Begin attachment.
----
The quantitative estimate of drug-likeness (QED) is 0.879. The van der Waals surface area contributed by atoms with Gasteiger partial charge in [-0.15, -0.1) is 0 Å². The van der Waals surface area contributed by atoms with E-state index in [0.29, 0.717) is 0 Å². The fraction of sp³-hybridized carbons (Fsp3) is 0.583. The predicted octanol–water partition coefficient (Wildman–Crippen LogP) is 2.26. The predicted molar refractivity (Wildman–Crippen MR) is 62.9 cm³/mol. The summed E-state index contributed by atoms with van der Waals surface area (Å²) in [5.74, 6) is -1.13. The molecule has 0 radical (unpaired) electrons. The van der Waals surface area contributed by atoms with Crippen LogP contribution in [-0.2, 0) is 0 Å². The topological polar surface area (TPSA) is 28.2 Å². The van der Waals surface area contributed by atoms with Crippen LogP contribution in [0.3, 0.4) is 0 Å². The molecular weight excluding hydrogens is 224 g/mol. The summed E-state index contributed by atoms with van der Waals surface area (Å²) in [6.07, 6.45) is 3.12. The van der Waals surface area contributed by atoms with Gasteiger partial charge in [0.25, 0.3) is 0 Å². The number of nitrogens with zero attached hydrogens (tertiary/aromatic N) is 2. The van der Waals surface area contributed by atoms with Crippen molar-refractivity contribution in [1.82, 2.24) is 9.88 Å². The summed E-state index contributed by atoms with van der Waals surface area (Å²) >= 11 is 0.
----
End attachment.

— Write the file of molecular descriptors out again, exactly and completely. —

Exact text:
The quantitative estimate of drug-likeness (QED) is 0.879. The van der Waals surface area contributed by atoms with Gasteiger partial charge in [-0.15, -0.1) is 0 Å². The van der Waals surface area contributed by atoms with E-state index in [0.29, 0.717) is 0 Å². The fraction of sp³-hybridized carbons (Fsp3) is 0.583. The predicted octanol–water partition coefficient (Wildman–Crippen LogP) is 2.26. The predicted molar refractivity (Wildman–Crippen MR) is 62.9 cm³/mol. The summed E-state index contributed by atoms with van der Waals surface area (Å²) in [5.74, 6) is -1.13. The molecule has 0 radical (unpaired) electrons. The van der Waals surface area contributed by atoms with Crippen LogP contribution in [-0.2, 0) is 0 Å². The topological polar surface area (TPSA) is 28.2 Å². The van der Waals surface area contributed by atoms with Crippen LogP contribution in [0.3, 0.4) is 0 Å². The molecular weight excluding hydrogens is 224 g/mol. The summed E-state index contributed by atoms with van der Waals surface area (Å²) in [6.07, 6.45) is 3.12. The van der Waals surface area contributed by atoms with Gasteiger partial charge in [0.25, 0.3) is 0 Å². The number of nitrogens with zero attached hydrogens (tertiary/aromatic N) is 2. The van der Waals surface area contributed by atoms with Crippen molar-refractivity contribution in [1.82, 2.24) is 9.88 Å². The summed E-state index contributed by atoms with van der Waals surface area (Å²) >= 11 is 0.